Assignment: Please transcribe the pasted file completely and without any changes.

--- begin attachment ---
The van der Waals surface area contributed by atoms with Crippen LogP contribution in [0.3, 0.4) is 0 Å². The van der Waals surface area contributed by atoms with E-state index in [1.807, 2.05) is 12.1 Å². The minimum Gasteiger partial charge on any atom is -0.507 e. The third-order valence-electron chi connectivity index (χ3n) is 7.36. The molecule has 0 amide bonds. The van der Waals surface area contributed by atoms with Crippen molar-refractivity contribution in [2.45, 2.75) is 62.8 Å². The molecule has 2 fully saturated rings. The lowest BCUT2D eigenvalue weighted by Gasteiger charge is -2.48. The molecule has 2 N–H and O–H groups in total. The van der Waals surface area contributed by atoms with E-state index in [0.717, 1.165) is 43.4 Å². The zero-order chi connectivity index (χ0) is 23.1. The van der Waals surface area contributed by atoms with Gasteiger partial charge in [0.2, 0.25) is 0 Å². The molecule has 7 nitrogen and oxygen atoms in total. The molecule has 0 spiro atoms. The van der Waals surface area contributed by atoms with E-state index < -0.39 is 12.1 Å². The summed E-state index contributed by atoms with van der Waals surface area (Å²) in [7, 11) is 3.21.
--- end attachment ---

The van der Waals surface area contributed by atoms with Crippen LogP contribution in [0.3, 0.4) is 0 Å². The van der Waals surface area contributed by atoms with E-state index in [1.807, 2.05) is 12.1 Å². The minimum Gasteiger partial charge on any atom is -0.507 e. The third-order valence-electron chi connectivity index (χ3n) is 7.36. The molecule has 0 amide bonds. The van der Waals surface area contributed by atoms with Crippen molar-refractivity contribution in [2.45, 2.75) is 62.8 Å². The molecule has 2 fully saturated rings. The lowest BCUT2D eigenvalue weighted by Gasteiger charge is -2.48. The molecule has 2 N–H and O–H groups in total. The van der Waals surface area contributed by atoms with E-state index in [0.717, 1.165) is 43.4 Å². The zero-order chi connectivity index (χ0) is 23.1. The van der Waals surface area contributed by atoms with Gasteiger partial charge in [0.2, 0.25) is 0 Å². The molecule has 7 nitrogen and oxygen atoms in total. The molecule has 0 spiro atoms. The van der Waals surface area contributed by atoms with E-state index < -0.39 is 12.1 Å². The summed E-state index contributed by atoms with van der Waals surface area (Å²) in [7, 11) is 3.21.